Thursday, November 06, 2008
U.S. Election Night: The Hottest Ticket in Town
For probably the only time in our life, we had tickets for what the British newspapers were calling "The Hottest Ticket in Town": the Election Night party at the U.S. Embassy in London.
Given the time differences between the U.K. and the U.S. this party was not for the faint hearted. First of all, it didn't start until 10 p.m., which is usually only about half an hour before I usually go to bed on a weeknight. Second, you had to be committed to staying pretty late, given that the first results-- for Kentucky and Vermont-- were posted at midnight (GMT), but the results from many of the states wouldn't be known for hours later.
But in the end, staying up all night and still going to work the next day was totally worth it, not only because the party was fantastic, but also because our man won and made history.
As you can see from above, CNN's hologram technology was deployed so that partygoers like me and my friend Anne could get their picture taken with Barack Obama. OK. It wasn't actually a CNN hologram, but a more old-fashioned cardboard cutout, but I think the results are pretty impressive. They had cardboard cutouts of all the candidates so that partygoers could get their picture taken with them. As you can see from above, John McCain is peeking over Obama's shoulder (really he should have his Sad Grandpa face on), as is Sarah Palin. From what I saw-- since we spent most of the night stationed next to the cutouts since it was in the room with the large electoral map-- Obama was the most popular cutout with whom to have your picture taken, with Palin lagging slightly behind him. I don't know if this portents the 2012 election, I'm just reporting on what I saw. A few people, out of sympathy or perhaps irony, got a picture with McCain. But Joe Biden was like the ugly sister going to the school dance: nobody paid any attention to him, and by the end of the night, he had been pushed all the way into the corner: ignored and unloved.
Before the party, they said that many "celebrities" would be there, but I was pretty dubious. I said I'd only be impressed if I bumped into Gwenyth Paltrow. As it happens Gwenyth was at a film premiere in Paris, so I didn't see her, but I did see dozens and dozens of well known people. I spent most of the night staring at a person thinking, "I know this person. Where do I know him/her from?" and then mentally circulate through all the possibilities only to come to the realization that the person I was staring at was a member of cabinet or a television reporter, including former Cabinet minister Ruth Kelly, former Foreign Secretary Margaret Beckett, Nick Robinson, the chief political correspondent of the BBC and Janet Street-Porter.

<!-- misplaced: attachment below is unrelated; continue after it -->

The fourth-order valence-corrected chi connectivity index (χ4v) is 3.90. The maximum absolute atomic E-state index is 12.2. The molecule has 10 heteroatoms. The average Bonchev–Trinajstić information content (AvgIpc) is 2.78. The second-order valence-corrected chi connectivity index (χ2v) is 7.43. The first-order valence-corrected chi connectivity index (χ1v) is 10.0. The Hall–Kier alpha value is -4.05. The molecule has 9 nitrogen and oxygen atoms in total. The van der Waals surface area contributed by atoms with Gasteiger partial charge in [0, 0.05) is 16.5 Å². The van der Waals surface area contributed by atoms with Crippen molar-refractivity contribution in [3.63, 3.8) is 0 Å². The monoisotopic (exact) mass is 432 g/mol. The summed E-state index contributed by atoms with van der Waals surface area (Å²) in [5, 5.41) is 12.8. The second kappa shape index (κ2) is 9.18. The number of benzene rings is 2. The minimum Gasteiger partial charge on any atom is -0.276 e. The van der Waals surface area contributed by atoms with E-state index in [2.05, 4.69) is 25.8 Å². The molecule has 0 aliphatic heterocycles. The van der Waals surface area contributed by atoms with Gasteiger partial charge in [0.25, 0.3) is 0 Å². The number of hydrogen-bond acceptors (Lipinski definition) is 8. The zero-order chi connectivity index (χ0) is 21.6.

At one point, when Anne had gone wandering through the party, I sent her this text: "I've just spent the better part of an hour standing next to an Oscar winner." Mary Elizabeth Mastrantonio, who won an Oscar for "The Color of Money," whose last movie was "The Perfect Storm" with George Clooney but is now a London resident, was there with her husband, the Irish director Pat O'Connor. I couldn't remember her last movie, so handily Mr. MarathonMum had his iPhone, so we could IMDB her. I can't quite decide if doing an Internet search on someone who's standing right behind you is rude or resourceful, but we did it anyway. I never did get a chance to chat with her to talk about being from the Chicago suburbs, but let me tell you with authority: she looks absolutely amazing for 50.
Josh Hartnett, currently appearing in London in the play "Rain Man" was apparently there, but I didn't see him-- though I did see a picture of him the next day and he had been in the room where we spent most of the time. Perhaps I had been downstairs listening to a live set of Squeeze greatest hits sung by a member of Squeeze.
You read that right. Squeeze songwriter and frontman Glenn Tilbrook was there, singing all of my favourite Squeeze songs. Our friend Chris, who was a rock star in a former life, even got to go up on stage and SING WITH HIM. Later in the evening, as we were getting ready to go (at about 3:15 a.m.) I had a chat with Glenn and I told him that I really loved all of those songs, and they took me back to high school and university. He was lovely.
They did have some party food to nosh on, but the real culinary winners were the temporary franchises of Burger King, Subway and Starbucks set up just for the party and serving all guests for free. Burger King really did work its magic at about 2 a.m. when my energy levels were flagging-- nothing like a free Whopper to perk you up. The presence of Starbucks also insured that I DID get my free cup of coffee after all, so that was something.
The real highlight of the evening was watching result after result go Obama's way. We hung in there for as long as we could, but left after they called Ohio to Obama, figuring that it was now in the bag. When we got home at 3:45 a.m., we put CNN back on, hoping that more results had rolled in, but none had. We finally capitulated to the siren song of our pillow just after 4 a.m. (I now know that if I had hung in there for probably just another 10 minutes, I would have seen them declare Barack Obama the next president of the United States.)
An hour and a half later, it was time for Mr. MarathonMum to head to work. Not surprisingly, he had slept through his alarm, so he asked me to go downstairs to tell the driver he was running late. I got to the car, filled with joy because of the result, and told the driver-- who happened to be black-- that Mr. MarathonMum would be right there.
"No problem. That's OK," he said. "When I got to the house this morning, I knew you were a nice family because you have the Obama signs in your window. He won! He won! He won!" For the next minute or so, this stranger and I jointly celebrated the fact that Barack Obama will be the next president of the United States.